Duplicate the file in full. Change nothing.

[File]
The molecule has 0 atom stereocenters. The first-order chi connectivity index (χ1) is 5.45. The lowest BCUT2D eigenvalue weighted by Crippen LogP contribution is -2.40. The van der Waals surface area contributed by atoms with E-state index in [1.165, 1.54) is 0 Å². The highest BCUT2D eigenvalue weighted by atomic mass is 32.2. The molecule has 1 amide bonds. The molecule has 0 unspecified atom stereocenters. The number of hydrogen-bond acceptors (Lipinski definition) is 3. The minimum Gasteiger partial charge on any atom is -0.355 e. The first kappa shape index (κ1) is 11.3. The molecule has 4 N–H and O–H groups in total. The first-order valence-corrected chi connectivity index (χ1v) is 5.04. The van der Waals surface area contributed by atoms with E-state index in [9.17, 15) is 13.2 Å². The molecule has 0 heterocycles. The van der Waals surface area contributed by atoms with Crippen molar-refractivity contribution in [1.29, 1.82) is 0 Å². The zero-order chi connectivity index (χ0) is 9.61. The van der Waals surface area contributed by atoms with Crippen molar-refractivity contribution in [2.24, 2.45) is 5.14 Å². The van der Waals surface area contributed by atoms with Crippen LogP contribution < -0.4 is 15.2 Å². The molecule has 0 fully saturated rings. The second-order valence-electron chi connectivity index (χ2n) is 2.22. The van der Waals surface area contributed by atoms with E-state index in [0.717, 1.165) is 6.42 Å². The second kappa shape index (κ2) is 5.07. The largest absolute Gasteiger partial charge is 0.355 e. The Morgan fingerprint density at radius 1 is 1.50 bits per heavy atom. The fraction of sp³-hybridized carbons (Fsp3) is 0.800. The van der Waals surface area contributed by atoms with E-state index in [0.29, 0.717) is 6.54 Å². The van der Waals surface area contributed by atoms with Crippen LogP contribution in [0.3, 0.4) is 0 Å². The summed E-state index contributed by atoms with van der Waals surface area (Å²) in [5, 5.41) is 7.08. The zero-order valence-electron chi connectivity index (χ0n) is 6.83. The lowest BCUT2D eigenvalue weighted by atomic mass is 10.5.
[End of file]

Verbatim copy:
The molecule has 0 atom stereocenters. The first-order chi connectivity index (χ1) is 5.45. The lowest BCUT2D eigenvalue weighted by Crippen LogP contribution is -2.40. The van der Waals surface area contributed by atoms with E-state index in [1.165, 1.54) is 0 Å². The highest BCUT2D eigenvalue weighted by atomic mass is 32.2. The molecule has 1 amide bonds. The molecule has 0 unspecified atom stereocenters. The number of hydrogen-bond acceptors (Lipinski definition) is 3. The minimum Gasteiger partial charge on any atom is -0.355 e. The first kappa shape index (κ1) is 11.3. The molecule has 4 N–H and O–H groups in total. The first-order valence-corrected chi connectivity index (χ1v) is 5.04. The van der Waals surface area contributed by atoms with E-state index in [9.17, 15) is 13.2 Å². The molecule has 0 heterocycles. The van der Waals surface area contributed by atoms with Crippen molar-refractivity contribution in [1.29, 1.82) is 0 Å². The zero-order chi connectivity index (χ0) is 9.61. The van der Waals surface area contributed by atoms with Crippen molar-refractivity contribution in [2.24, 2.45) is 5.14 Å². The van der Waals surface area contributed by atoms with Crippen LogP contribution < -0.4 is 15.2 Å². The molecule has 0 fully saturated rings. The second-order valence-electron chi connectivity index (χ2n) is 2.22. The van der Waals surface area contributed by atoms with E-state index in [0.717, 1.165) is 6.42 Å². The second kappa shape index (κ2) is 5.07. The largest absolute Gasteiger partial charge is 0.355 e. The Morgan fingerprint density at radius 1 is 1.50 bits per heavy atom. The fraction of sp³-hybridized carbons (Fsp3) is 0.800. The van der Waals surface area contributed by atoms with E-state index in [0.29, 0.717) is 6.54 Å². The van der Waals surface area contributed by atoms with Crippen LogP contribution in [0.3, 0.4) is 0 Å². The summed E-state index contributed by atoms with van der Waals surface area (Å²) in [5, 5.41) is 7.08. The zero-order valence-electron chi connectivity index (χ0n) is 6.83. The lowest BCUT2D eigenvalue weighted by atomic mass is 10.5.